Saint Louis University Public Law Review


The new challenge of legal education is preparing civic-minded lawyers to assume leadership roles in their communities, law firms, the legal profession, and in the public square. Defined as the process of influencing and persuading others to achieve a common purpose, leadership describes the lawyers’ task with individual and organizational clients; considered as a characteristic of people in positions of power, lawyers often assume the mantle of leading organizations. Whether defined as process or position, lawyering involves leadership in the private sector or in the public realm.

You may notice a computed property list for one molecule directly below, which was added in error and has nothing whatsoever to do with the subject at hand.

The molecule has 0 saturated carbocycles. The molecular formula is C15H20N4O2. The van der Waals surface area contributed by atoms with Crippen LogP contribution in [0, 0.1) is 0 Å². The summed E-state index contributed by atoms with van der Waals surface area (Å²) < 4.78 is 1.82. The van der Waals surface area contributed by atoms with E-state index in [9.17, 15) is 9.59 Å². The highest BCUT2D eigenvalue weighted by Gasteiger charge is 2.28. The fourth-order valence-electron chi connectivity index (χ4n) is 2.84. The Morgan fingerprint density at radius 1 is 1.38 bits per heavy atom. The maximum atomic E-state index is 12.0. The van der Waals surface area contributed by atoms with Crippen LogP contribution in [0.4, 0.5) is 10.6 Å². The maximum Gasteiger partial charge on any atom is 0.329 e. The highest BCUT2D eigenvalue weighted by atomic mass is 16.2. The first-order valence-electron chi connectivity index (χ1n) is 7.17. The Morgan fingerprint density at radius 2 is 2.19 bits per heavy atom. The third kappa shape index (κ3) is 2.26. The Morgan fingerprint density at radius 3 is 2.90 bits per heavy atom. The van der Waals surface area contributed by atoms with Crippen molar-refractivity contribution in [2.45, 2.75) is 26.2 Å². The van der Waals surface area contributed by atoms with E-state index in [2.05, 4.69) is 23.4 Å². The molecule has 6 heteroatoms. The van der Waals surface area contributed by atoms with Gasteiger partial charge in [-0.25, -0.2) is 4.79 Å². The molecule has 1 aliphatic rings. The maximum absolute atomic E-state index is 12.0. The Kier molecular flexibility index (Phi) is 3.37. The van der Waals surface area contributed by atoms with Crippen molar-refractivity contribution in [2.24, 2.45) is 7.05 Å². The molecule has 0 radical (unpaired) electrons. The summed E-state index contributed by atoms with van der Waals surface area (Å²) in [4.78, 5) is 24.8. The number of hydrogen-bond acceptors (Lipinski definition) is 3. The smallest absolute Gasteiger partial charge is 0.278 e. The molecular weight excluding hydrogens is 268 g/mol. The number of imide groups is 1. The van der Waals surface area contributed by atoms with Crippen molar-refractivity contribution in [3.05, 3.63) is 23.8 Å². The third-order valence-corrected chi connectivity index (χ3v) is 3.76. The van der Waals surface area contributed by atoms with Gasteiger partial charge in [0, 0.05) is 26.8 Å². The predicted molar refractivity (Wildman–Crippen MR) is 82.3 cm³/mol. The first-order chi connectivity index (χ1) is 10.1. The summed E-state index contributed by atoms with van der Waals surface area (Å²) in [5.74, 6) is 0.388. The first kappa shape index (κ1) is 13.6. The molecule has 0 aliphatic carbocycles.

This article considers the progressive structure of a comprehensive law and leadership program and prescribes the Public Law and Leadership course as a model of engaged learning and leadership development that offers replication opportunities for programs that seek to engage students in public law and policy issues that affect local and national communities. Looking to collegiate and graduate leadership service learning, as well as legal pro bono programs and professional development initiatives, law and leadership studies and experiences will better prepare students for professional practice, prime them to exercise leadership within their communities, and position law graduates to engage in leadership of the profession and the public square.

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